Communion

The most primitive traditions concerning the life of Jesus are what occurred in the final week of Jesus's life. The earliest Christians celebrated a meal, called "Communion," or the "Lord's Supper," because Jesus instituted such a meal the night before His death. Jesus said that the bread we eat in the meal is (like) His body that was crucified for our sin. The juice that we drink is (like) His blood that is poured out as a sacrificial offering on our behalf. Here is the earliest account of that Christian ritual from the Apostle Paul (ca. 55 AD).

For I received from the Lord what I also handed on to you, that the Lord Jesus on the night when he was betrayed took a loaf of bread, and when he had given thanks, he broke it and said, "This is my body that is for you. Do this in remembrance of me." In the same way he took the cup also, after supper, saying, "This cup is the new covenant in my blood. Do this, as often as you drink it, in remembrance of me." For as often as you eat this bread and drink the cup, you proclaim the Lord's death until he comes.   (1 Cor. 11:23-26 NRS)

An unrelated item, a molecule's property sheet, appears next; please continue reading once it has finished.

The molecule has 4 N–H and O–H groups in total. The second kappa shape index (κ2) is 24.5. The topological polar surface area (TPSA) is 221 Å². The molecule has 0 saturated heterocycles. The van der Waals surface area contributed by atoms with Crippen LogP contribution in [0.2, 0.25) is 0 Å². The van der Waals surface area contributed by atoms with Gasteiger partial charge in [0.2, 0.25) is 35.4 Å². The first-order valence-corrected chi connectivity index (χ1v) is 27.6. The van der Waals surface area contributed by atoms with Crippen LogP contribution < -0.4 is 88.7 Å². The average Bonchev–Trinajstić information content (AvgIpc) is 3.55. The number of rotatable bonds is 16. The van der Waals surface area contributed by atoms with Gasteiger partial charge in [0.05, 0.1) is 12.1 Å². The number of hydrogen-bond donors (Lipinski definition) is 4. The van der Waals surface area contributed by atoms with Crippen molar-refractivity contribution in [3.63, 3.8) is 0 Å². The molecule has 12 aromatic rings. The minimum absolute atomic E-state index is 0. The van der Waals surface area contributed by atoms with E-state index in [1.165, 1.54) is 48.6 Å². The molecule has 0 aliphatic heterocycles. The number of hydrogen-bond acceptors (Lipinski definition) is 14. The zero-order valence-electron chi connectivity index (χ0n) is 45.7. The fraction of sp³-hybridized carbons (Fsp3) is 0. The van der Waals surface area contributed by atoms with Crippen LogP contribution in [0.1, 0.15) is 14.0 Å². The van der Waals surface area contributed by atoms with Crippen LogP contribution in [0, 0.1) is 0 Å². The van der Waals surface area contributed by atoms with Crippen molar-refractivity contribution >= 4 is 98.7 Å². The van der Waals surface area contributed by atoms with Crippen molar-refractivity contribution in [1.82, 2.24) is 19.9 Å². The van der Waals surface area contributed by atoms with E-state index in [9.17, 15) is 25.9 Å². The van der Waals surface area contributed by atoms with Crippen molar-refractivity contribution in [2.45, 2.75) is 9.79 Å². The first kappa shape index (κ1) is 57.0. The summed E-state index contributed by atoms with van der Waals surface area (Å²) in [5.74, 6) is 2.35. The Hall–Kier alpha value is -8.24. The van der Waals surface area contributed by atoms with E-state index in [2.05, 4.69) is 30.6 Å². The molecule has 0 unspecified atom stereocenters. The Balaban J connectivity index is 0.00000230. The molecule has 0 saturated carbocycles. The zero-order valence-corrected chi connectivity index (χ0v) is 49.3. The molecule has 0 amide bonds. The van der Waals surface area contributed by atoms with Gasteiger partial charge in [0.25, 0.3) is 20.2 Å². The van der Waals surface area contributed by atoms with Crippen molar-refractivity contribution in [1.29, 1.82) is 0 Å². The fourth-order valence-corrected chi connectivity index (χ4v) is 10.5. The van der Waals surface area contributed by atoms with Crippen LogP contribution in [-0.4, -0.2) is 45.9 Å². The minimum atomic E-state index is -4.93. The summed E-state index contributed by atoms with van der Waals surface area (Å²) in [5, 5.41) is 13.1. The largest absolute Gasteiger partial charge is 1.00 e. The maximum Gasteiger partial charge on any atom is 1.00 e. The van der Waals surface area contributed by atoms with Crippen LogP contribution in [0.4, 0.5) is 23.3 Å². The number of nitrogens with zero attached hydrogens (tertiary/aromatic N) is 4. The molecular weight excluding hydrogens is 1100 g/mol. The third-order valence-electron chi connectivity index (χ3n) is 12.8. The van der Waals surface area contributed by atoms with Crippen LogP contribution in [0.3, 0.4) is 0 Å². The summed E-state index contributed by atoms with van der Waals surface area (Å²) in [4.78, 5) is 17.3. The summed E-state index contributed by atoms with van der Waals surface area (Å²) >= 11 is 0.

The Lord’s Supper or Communion is celebrated in weekly worship. It is open to all who are followers of Jesus Christ. The practice of Holy Communion has become the central element of worship within the Disciples tradition. Through the power of the Holy Spirit, the living Christ is met and received in the sharing of the bread and the cup, representative of the body and blood of Jesus. The presence of the living Lord is affirmed and he is proclaimed to be the dominant power in our lives.

The Disciples of Christ also uses the red Chalice in its denominational logo. The chalice symbolizes the central place of communion in worship for the Christian Church (Disciples of Christ). The X-shaped cross of the disciple Andrew is a reminder of the ministry of each person and the importance of evangelism.